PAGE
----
Subscribe To Lost In Space Review: Netflix's Reboot Is Ambitious And Cinematic Updates
It's no secret that we're living in a world full of reboots. The trend of nostalgia is still going strong, and largely dictating how both TV and film projects are chosen and produced. As such, there are plenty of properties returning to the pop culture lexicon, like Netflix's Lost in Space. Based off the characters from the 1965 sitcom of the same name, the streaming service is bringing the Robinsons to a new generation. Rather than a campy sitcom, the new Lost in Space has more in common with the tragic 1998 movie adaptation. It's a comparison that may just plague the new series, and kill it before it can really get its feet on the ground.
The new Lost in Space was created and written by screenwriters Matt Sazama and Burk Sharpless, and based off the characters and setting from the 1960's sitcom of the name. Much like the other version of the story, we follow the Robinson family as they attempt a mission that could provide a new home for Earth's population. The planet is truly suffering, so a bevy of ships are being sent out in hopes of colonization. But when disaster hits, the Robinsons are stranded on an unknown planet and must fight for survival. The new show is produced by Legendary Television, with showrunner Zack Estrin guiding the ship.
While the original sitcom's characters weren't exactly dynamic, Netflix's Lost in Space succeeds in making the Robinsons likable. They're flawed and quirky, and can help carry the weight of such an ambitious project. Considering that the actors were likely working with very little aside from green screens, their work should be doubly applauded. Unfortunately, the show often makes the smart characters do dumb things, which can be a bit frustrating.
Aside from the Robinson family, there are a few Lost in Space mainstays that also manage to join the narrative of the series. Most notable is Parker Posey's Dr. Smith, a character whose shadiness permeates with each of her appearances. Posey takes on the role made famous in the original by the great Jonathan Harris, albeit in a unique a unique gender swapped role. Also present is tough guy Don West (Ignacio Serricchio) and, of course, The Robot.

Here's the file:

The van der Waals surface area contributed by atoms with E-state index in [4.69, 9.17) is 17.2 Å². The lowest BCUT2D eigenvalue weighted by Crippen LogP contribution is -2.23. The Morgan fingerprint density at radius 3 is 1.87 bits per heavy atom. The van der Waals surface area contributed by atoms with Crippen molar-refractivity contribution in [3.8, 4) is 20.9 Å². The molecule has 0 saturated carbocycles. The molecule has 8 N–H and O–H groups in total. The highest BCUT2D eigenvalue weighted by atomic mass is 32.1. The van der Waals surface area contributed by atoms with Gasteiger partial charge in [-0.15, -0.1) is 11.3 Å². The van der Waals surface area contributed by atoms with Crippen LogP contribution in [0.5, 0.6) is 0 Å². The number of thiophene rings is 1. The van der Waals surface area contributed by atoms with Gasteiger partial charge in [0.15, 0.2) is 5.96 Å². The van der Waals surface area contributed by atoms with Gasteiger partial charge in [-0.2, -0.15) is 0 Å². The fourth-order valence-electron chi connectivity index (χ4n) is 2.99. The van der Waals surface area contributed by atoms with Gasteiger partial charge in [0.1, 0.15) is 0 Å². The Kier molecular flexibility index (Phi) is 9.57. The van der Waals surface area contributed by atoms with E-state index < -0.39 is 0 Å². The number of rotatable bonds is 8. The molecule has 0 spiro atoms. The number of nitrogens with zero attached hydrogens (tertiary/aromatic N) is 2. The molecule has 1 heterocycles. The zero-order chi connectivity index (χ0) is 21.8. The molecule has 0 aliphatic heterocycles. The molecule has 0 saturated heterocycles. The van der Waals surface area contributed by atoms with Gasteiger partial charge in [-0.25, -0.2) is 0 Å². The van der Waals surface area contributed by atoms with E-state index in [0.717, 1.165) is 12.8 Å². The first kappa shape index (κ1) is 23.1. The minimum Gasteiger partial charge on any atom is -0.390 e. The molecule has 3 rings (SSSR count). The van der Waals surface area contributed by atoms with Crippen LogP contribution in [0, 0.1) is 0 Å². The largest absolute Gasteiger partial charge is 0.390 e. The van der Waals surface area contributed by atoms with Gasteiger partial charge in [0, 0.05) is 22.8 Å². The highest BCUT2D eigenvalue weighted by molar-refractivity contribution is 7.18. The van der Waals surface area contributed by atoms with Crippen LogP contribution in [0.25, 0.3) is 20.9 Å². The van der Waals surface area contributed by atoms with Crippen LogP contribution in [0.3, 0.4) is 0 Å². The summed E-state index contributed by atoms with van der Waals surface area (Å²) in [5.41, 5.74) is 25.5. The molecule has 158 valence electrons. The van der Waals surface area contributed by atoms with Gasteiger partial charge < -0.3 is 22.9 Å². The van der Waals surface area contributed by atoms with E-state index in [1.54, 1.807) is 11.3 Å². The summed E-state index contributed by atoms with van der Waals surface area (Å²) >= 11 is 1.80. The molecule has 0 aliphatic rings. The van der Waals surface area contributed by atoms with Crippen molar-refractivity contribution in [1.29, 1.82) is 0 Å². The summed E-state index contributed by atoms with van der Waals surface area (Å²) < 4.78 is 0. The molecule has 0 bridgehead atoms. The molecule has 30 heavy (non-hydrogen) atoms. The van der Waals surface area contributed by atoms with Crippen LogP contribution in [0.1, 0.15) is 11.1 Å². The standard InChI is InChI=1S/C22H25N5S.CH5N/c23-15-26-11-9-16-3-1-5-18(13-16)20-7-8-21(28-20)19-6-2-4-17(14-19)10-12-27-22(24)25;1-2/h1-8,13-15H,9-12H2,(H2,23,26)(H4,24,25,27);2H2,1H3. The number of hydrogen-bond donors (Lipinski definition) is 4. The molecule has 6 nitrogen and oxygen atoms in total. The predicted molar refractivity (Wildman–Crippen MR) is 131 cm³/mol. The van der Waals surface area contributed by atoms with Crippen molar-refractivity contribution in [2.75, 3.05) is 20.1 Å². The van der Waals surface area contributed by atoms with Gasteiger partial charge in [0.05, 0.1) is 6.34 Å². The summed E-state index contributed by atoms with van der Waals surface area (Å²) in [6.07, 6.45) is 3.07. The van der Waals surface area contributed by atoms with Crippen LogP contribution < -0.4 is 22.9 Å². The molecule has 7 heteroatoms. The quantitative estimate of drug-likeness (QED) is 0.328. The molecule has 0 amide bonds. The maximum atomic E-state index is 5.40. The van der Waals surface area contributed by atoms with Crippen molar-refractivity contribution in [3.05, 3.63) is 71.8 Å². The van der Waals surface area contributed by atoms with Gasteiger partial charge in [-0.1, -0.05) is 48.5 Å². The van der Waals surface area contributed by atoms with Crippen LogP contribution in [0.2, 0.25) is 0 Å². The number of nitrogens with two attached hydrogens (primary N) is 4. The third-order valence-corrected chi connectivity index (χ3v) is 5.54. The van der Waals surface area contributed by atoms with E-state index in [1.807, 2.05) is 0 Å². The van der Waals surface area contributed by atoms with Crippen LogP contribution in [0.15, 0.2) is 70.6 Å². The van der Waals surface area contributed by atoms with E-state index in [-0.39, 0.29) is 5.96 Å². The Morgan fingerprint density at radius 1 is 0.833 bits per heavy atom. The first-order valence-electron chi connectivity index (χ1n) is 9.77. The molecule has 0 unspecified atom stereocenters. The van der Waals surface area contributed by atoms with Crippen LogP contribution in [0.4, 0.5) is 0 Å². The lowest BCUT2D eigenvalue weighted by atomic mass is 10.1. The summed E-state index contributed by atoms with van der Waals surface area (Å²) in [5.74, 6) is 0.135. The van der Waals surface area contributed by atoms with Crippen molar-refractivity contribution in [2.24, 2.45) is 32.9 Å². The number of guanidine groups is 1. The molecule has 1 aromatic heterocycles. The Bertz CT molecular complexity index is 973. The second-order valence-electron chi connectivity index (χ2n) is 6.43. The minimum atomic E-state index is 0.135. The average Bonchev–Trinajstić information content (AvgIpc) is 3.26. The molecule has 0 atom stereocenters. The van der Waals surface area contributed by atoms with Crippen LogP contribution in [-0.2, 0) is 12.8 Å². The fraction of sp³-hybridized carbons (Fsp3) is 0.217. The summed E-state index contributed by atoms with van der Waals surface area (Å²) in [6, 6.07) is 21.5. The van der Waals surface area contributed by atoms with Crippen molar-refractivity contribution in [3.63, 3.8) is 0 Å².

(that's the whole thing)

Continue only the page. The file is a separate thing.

The Robinson Family is made up of the usual suspects, but with some unique twists. Maureen Robinson is played with sincerity and strength by House of Cards alum Molly Parker, while patriarch John is portrayed by Black Sails' Toby Stephens. The parents are typically portrayed as having a strong marriage, but they're a bit more flawed and realistic in Netflix's version. Flashbacks to their time on Earth reveal that they are actually separated, with John's time in the military and Maureen's work creating a barrier between them. This humanizes the Robinson parents, and makes their interactions in the series just a bit more interesting to watch.
The kids are still made up of ambitious Judy (Taylor Russell), sassy technical wiz Penny (Mina Sundwall) and Will (Sense8's Maxwell Jenkins). Will obviously gets more screentime than his sisters due to his relationship with The Robot, but Penny and Judy are played with spirit by their respective actors. The decision to have Judy played by a non-caucasian actor is also a great way to diversify the cast, and give the new Lost in Space a more modern feel than its predecessors.
Rather than a procedural, the new Lost in Space follows the characters over a just a few days, as they attempt to survive the catastrophic wreck of their space station. Uneasy alliances must be made with strangers as well as The Robot, which seems to be far more dangerous than the campy and iconic one from the original. The narrative is serialized, although there are usually a handful of crises in each episode that keeps the Robinsons on the go an in attempt to stay alive.
In many ways, this is actually one of Lost in Space's weakest points. The non-stop action, which can indeed be thrilling, sometimes weighs down the episodes and makes them feel longer than they actually are. This is no doubt Netflix's attempt to create a more cinematic feel for the new series, although the action can sometimes get in the way of character development.
Indeed, the flashbacks can sometimes be Lost in Space's strongest scenes, finally illuminating more about each character's psyche. Because the show jumps right into the action without much set up, exposition could have easily become boring. Instead it peels back the layers of the characters, and allows them all to be more dynamic presences for the audience.
Ultimately Lost In Space isn't exactly reinventing the wheel, or bringing anything life changing to the world of TV production. What the show does bring to the table is a big budget sci-fi adventure that actually has some heart to it. The familial bonds of the starring cast helped me relate to the otherwise bigger than life situations in the new series. With just the right amount of quirk and humor injected into the otherwise high stakes script, you're better off going for the fun ride, rather than expecting anything truly profound to occur in the new Lost in Space.
Lost in Space will arrive April 13, 2018 in its entirety on Netflix. In the meantime, check out our midseason premiere list to plan your next binge watch.
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